The Role of Interaction Quality and Switching Costs in Premium Banking Services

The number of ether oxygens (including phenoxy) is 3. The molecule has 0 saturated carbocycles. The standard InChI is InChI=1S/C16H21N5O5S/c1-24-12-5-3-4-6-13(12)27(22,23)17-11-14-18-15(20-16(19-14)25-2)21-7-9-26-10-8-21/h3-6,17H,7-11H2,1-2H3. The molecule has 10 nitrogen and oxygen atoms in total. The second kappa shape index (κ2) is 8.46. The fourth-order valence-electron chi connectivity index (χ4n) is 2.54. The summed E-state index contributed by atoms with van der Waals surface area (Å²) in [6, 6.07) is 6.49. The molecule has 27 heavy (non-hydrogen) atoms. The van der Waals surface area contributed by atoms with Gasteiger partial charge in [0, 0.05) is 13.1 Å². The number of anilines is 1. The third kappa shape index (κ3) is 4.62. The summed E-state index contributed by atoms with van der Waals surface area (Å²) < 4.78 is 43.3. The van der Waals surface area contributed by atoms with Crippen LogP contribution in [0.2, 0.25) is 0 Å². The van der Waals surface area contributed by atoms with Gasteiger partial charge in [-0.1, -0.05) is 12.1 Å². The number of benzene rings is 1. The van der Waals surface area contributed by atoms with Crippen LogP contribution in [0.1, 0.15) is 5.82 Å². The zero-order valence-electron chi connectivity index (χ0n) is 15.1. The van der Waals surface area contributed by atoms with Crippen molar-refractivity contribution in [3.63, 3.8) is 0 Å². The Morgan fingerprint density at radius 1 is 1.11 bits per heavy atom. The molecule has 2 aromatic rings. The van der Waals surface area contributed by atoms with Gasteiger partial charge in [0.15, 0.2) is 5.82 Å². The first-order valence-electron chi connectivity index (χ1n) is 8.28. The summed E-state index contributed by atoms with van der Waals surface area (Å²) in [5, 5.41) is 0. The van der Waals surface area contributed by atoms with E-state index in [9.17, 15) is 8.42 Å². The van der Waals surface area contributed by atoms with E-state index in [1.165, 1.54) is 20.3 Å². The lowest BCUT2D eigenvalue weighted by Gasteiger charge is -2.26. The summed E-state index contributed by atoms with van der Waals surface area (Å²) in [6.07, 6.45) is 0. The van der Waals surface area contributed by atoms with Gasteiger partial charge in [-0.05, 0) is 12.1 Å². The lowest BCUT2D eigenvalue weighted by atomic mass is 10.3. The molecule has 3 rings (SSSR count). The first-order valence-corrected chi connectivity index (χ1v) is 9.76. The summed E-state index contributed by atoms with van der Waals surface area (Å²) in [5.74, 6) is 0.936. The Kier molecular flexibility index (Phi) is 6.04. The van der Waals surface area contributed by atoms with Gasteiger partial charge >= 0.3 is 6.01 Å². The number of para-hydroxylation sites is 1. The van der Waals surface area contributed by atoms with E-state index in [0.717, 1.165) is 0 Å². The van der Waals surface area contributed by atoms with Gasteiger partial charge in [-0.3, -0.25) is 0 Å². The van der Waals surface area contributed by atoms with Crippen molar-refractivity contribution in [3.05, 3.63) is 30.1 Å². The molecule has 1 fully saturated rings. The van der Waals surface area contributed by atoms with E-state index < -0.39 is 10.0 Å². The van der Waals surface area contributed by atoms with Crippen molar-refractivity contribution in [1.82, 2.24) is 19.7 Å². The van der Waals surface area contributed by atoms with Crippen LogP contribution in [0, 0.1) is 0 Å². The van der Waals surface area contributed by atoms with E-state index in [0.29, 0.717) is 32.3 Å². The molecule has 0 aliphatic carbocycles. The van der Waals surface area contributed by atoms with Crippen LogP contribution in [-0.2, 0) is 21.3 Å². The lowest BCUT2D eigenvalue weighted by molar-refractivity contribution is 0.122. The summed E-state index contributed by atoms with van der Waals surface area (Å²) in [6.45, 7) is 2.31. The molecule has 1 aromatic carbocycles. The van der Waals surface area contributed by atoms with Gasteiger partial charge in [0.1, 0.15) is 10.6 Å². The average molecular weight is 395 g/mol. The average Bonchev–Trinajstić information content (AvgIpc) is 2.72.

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Purpose - This paper re-examines the commitment-trust model (Morgan and Hunt, 1994) in the context of premium banking services. Inline with Toncar and Munch (2010) we seek to develop an extension to the model because of the need to encapsulate contextual variables that constrain the link between the core relationship marketing constructs of trust and commitment.Design/methodology/approach - A series of qualitative interviews were administered with bank relationship managers and premium banking customers. This enabled the concurrent consideration of both bank and customer views that helped to establish converging lines of thought within the bank-customer relationship.Findings - Our findings provided evidence of the commitment-trust link, and in particular continuance-based commitment, within the context of premium banking relationships. By triangulating our findings with current thinking in relationship marketing literature we present propositions for interaction quality and switching costs to be salient moderators between trust and commitment in this premium segment. A conceptual model that outlines the interplay between these four constructs is offered.Originality/value - Few have examined the commitment-trust link in light of moderator variables within retail banking services, and this research is the first to examine this specifically in the premium banking segment where customers are likely to be financially savvier and less knowledge dependent. This research therefore takes the first step in developing an extension to the commitment-trust model for this segment, and forms the basis for further empirical research to examine the specific impact of interaction quality and switching costs, particularly in relation to continuance-based commitment.
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